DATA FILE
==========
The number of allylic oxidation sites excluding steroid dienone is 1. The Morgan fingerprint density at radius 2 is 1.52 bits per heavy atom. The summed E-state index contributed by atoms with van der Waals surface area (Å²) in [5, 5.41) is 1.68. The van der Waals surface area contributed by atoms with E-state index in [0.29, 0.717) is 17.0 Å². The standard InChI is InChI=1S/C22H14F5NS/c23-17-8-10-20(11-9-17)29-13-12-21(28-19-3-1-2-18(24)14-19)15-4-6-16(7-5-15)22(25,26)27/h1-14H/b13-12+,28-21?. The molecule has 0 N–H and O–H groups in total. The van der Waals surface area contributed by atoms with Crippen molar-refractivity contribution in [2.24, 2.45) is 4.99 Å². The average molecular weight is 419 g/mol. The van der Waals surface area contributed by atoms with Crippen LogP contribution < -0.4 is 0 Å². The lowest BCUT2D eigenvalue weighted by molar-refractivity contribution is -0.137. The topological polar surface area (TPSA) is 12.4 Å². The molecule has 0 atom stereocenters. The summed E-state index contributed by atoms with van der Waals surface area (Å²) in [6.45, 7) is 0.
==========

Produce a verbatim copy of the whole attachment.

The number of allylic oxidation sites excluding steroid dienone is 1. The Morgan fingerprint density at radius 2 is 1.52 bits per heavy atom. The summed E-state index contributed by atoms with van der Waals surface area (Å²) in [5, 5.41) is 1.68. The van der Waals surface area contributed by atoms with E-state index in [0.29, 0.717) is 17.0 Å². The standard InChI is InChI=1S/C22H14F5NS/c23-17-8-10-20(11-9-17)29-13-12-21(28-19-3-1-2-18(24)14-19)15-4-6-16(7-5-15)22(25,26)27/h1-14H/b13-12+,28-21?. The molecule has 0 N–H and O–H groups in total. The van der Waals surface area contributed by atoms with Crippen molar-refractivity contribution in [2.24, 2.45) is 4.99 Å². The average molecular weight is 419 g/mol. The van der Waals surface area contributed by atoms with Crippen LogP contribution < -0.4 is 0 Å². The lowest BCUT2D eigenvalue weighted by molar-refractivity contribution is -0.137. The topological polar surface area (TPSA) is 12.4 Å². The molecule has 0 atom stereocenters. The summed E-state index contributed by atoms with van der Waals surface area (Å²) in [6.45, 7) is 0.